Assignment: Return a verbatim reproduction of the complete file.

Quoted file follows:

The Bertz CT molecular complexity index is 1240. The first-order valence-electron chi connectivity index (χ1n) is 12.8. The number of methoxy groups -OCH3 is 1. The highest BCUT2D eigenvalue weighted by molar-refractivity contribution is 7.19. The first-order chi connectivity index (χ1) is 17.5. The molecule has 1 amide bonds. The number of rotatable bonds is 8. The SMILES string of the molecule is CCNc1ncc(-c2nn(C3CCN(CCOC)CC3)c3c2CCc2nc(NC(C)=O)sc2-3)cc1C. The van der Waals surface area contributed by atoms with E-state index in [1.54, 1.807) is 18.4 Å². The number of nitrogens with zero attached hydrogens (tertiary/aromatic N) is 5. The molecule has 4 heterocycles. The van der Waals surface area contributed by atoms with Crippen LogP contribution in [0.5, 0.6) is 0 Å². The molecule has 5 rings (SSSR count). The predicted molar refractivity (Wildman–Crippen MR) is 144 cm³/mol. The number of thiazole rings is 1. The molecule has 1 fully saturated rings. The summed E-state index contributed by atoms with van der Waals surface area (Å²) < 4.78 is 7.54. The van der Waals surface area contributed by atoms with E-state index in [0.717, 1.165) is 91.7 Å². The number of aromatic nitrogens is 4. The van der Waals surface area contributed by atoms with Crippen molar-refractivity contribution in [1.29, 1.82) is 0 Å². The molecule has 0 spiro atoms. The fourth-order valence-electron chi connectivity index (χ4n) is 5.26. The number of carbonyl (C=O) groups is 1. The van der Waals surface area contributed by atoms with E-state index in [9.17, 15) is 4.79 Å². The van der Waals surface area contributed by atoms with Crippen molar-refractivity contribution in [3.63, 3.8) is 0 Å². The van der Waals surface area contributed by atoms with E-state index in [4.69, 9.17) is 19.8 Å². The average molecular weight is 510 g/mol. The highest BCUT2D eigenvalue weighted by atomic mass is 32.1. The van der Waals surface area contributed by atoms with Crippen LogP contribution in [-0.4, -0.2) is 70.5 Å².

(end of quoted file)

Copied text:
The Bertz CT molecular complexity index is 1240. The first-order valence-electron chi connectivity index (χ1n) is 12.8. The number of methoxy groups -OCH3 is 1. The highest BCUT2D eigenvalue weighted by molar-refractivity contribution is 7.19. The first-order chi connectivity index (χ1) is 17.5. The molecule has 1 amide bonds. The number of rotatable bonds is 8. The SMILES string of the molecule is CCNc1ncc(-c2nn(C3CCN(CCOC)CC3)c3c2CCc2nc(NC(C)=O)sc2-3)cc1C. The van der Waals surface area contributed by atoms with E-state index in [1.54, 1.807) is 18.4 Å². The number of nitrogens with zero attached hydrogens (tertiary/aromatic N) is 5. The molecule has 4 heterocycles. The van der Waals surface area contributed by atoms with Crippen LogP contribution in [0.5, 0.6) is 0 Å². The molecule has 5 rings (SSSR count). The predicted molar refractivity (Wildman–Crippen MR) is 144 cm³/mol. The number of thiazole rings is 1. The molecule has 1 fully saturated rings. The summed E-state index contributed by atoms with van der Waals surface area (Å²) < 4.78 is 7.54. The van der Waals surface area contributed by atoms with E-state index in [0.717, 1.165) is 91.7 Å². The number of aromatic nitrogens is 4. The van der Waals surface area contributed by atoms with Crippen molar-refractivity contribution in [1.29, 1.82) is 0 Å². The molecule has 0 spiro atoms. The fourth-order valence-electron chi connectivity index (χ4n) is 5.26. The number of carbonyl (C=O) groups is 1. The van der Waals surface area contributed by atoms with E-state index in [9.17, 15) is 4.79 Å². The van der Waals surface area contributed by atoms with Crippen molar-refractivity contribution in [3.63, 3.8) is 0 Å². The van der Waals surface area contributed by atoms with E-state index in [4.69, 9.17) is 19.8 Å². The average molecular weight is 510 g/mol. The highest BCUT2D eigenvalue weighted by atomic mass is 32.1. The van der Waals surface area contributed by atoms with Crippen LogP contribution in [-0.4, -0.2) is 70.5 Å².